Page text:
Alex Salmond's rather fixed smile said it all - that was close. By a relatively narrow margin, the SNP conference voted to change long-standing party policy and to commit to an independent Scotland retaining membership of Nato.
Mr Salmond sat on the platform throughout, applauding those who backed Nato membership. But he deliberately chose not to intervene in the debate itself. He wanted the conference to take the decision without turning it into an explicit leadership loyalty test.
Mind you, he had a number of lieutenants on hand to make clear what the leadership wanted. His predecessor John Swinney urged support for a policy change.
Perhaps the most influential speech came from Kenny MacAskill, the Justice Secretary. He opened with a wry reminder that he was scarcely in the pocket of the United States (as the man who released the Lockerbie bomber from prison.)
But then it was passion, emotion. He had marched with CND, he said. He had lobbied and cajoled for nuclear disarmament. He was "tired of marching". He wanted independent power in order to bring about change. The chat after the debate was that he may have won the day with his powerful pitch.
To be clear, the SNP leadership case, advanced by Angus Robertson, was based partly on principle - the argument that Scotland lies adjacent to the North Atlantic and must co-operate with her neighbours, many of whom are in Nato.
MEP Alyn Smith - who seldom misses a chance to tell it as he sees it - said that other European countries viewed the non-Nato stance as "naïve".
But I was struck by the extent to which many of the leadership arguments were founded upon pragmatism. In essence, the case being made was that withdrawal from Nato was an obstacle in cajoling a section of the electorate to vote for independence.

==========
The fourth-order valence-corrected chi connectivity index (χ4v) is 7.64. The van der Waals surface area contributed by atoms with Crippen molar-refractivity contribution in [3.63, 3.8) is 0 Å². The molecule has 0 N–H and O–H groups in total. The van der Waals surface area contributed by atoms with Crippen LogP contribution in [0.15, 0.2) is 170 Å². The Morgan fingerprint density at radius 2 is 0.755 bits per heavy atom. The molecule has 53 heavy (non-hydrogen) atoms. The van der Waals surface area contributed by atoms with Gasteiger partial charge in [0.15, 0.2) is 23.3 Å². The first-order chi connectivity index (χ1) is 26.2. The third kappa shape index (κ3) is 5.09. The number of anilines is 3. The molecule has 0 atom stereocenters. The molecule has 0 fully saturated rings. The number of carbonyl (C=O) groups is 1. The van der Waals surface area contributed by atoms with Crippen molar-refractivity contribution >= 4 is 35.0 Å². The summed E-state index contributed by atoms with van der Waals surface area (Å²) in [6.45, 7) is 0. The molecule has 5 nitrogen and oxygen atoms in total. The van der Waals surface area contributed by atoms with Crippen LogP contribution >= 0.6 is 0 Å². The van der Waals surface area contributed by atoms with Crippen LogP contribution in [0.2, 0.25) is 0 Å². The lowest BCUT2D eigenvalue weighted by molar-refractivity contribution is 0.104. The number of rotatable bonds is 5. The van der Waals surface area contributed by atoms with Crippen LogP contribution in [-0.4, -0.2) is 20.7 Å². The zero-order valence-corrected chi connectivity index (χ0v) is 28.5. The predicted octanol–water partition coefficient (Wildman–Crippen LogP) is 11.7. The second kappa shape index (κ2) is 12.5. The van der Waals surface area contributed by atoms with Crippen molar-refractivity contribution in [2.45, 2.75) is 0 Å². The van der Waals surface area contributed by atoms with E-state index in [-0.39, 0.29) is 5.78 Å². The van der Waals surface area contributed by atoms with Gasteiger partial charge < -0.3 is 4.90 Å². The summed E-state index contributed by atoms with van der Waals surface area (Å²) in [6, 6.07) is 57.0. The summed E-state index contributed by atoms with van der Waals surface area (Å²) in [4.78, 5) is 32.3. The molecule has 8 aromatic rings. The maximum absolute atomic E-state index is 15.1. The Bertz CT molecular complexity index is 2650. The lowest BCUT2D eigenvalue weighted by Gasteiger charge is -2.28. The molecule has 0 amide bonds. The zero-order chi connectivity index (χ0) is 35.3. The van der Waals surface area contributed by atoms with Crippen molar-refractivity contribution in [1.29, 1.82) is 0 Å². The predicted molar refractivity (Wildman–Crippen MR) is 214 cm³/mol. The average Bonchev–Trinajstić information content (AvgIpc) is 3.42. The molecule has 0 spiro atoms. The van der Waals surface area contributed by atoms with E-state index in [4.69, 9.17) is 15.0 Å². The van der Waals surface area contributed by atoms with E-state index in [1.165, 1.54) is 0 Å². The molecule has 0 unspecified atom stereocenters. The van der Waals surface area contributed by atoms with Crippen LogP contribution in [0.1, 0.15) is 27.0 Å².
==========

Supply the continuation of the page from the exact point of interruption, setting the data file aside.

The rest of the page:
Opponents of Nato membership argued that it would be "hypocritical" for the SNP to seek to banish Trident from Scotland while simultaneously adhering to a defence organisation which retains a nuclear strike capacity.
They argued further that Nato might seek to thwart the SNP plan to remove Trident post independence.
Mr Salmond had said in advance that the constitution of an independent Scotland would preclude nuclear weapons. The policy now, as updated by the party, is to remain in Nato - but only on condition that Trident is removed.
It was an excellent, lively debate - with heat on both sides. Understandably, the opponents of Nato are feeling sore. Will they retain a grudge? In the longer term, I doubt it. For one thing, the debate was extended. Proponents and opponents were given a full hearing - albeit some argued for a more prolonged, considered scrutiny.
For another, the desire for independence trumps everything in the SNP. They yearn, collectively and individually, for independence - and, consequently, are prepared to subjugate other issues.